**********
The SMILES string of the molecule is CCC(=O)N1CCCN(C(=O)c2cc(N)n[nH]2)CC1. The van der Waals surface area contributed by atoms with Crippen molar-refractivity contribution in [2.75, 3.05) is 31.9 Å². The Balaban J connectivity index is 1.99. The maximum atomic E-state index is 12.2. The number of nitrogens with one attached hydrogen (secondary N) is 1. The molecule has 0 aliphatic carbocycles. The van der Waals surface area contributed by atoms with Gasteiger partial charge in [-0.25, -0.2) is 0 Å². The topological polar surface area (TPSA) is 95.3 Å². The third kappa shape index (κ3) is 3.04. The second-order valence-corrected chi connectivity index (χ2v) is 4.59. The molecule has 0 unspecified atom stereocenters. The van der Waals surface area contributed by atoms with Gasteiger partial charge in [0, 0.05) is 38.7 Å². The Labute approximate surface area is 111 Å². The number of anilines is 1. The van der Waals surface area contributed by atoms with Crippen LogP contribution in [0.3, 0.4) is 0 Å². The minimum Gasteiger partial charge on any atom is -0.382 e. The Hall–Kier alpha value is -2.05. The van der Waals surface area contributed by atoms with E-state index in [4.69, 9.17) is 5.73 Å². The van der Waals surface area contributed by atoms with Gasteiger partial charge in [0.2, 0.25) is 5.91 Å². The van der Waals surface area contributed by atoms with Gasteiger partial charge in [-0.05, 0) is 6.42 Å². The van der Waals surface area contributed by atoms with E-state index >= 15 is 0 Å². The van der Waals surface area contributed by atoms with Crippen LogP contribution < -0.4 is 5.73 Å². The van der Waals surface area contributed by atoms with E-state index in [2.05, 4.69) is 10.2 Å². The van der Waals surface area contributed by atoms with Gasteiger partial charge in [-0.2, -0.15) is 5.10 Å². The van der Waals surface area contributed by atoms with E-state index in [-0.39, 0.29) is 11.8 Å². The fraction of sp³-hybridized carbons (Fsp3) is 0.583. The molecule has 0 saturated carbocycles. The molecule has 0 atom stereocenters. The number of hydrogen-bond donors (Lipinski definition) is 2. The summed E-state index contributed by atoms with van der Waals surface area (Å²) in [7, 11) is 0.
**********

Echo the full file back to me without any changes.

The SMILES string of the molecule is CCC(=O)N1CCCN(C(=O)c2cc(N)n[nH]2)CC1. The van der Waals surface area contributed by atoms with Crippen molar-refractivity contribution in [2.75, 3.05) is 31.9 Å². The Balaban J connectivity index is 1.99. The maximum atomic E-state index is 12.2. The number of nitrogens with one attached hydrogen (secondary N) is 1. The molecule has 0 aliphatic carbocycles. The van der Waals surface area contributed by atoms with Gasteiger partial charge in [-0.25, -0.2) is 0 Å². The topological polar surface area (TPSA) is 95.3 Å². The third kappa shape index (κ3) is 3.04. The second-order valence-corrected chi connectivity index (χ2v) is 4.59. The molecule has 0 unspecified atom stereocenters. The van der Waals surface area contributed by atoms with Gasteiger partial charge in [0, 0.05) is 38.7 Å². The Labute approximate surface area is 111 Å². The number of anilines is 1. The van der Waals surface area contributed by atoms with Crippen LogP contribution in [0.3, 0.4) is 0 Å². The minimum Gasteiger partial charge on any atom is -0.382 e. The Hall–Kier alpha value is -2.05. The van der Waals surface area contributed by atoms with E-state index in [4.69, 9.17) is 5.73 Å². The van der Waals surface area contributed by atoms with Gasteiger partial charge in [0.2, 0.25) is 5.91 Å². The van der Waals surface area contributed by atoms with Gasteiger partial charge in [-0.05, 0) is 6.42 Å². The van der Waals surface area contributed by atoms with E-state index >= 15 is 0 Å². The van der Waals surface area contributed by atoms with Crippen LogP contribution < -0.4 is 5.73 Å². The van der Waals surface area contributed by atoms with E-state index in [2.05, 4.69) is 10.2 Å². The van der Waals surface area contributed by atoms with Gasteiger partial charge in [-0.2, -0.15) is 5.10 Å². The van der Waals surface area contributed by atoms with E-state index in [-0.39, 0.29) is 11.8 Å². The fraction of sp³-hybridized carbons (Fsp3) is 0.583. The molecule has 0 saturated carbocycles. The molecule has 0 atom stereocenters. The number of hydrogen-bond donors (Lipinski definition) is 2. The summed E-state index contributed by atoms with van der Waals surface area (Å²) in [7, 11) is 0.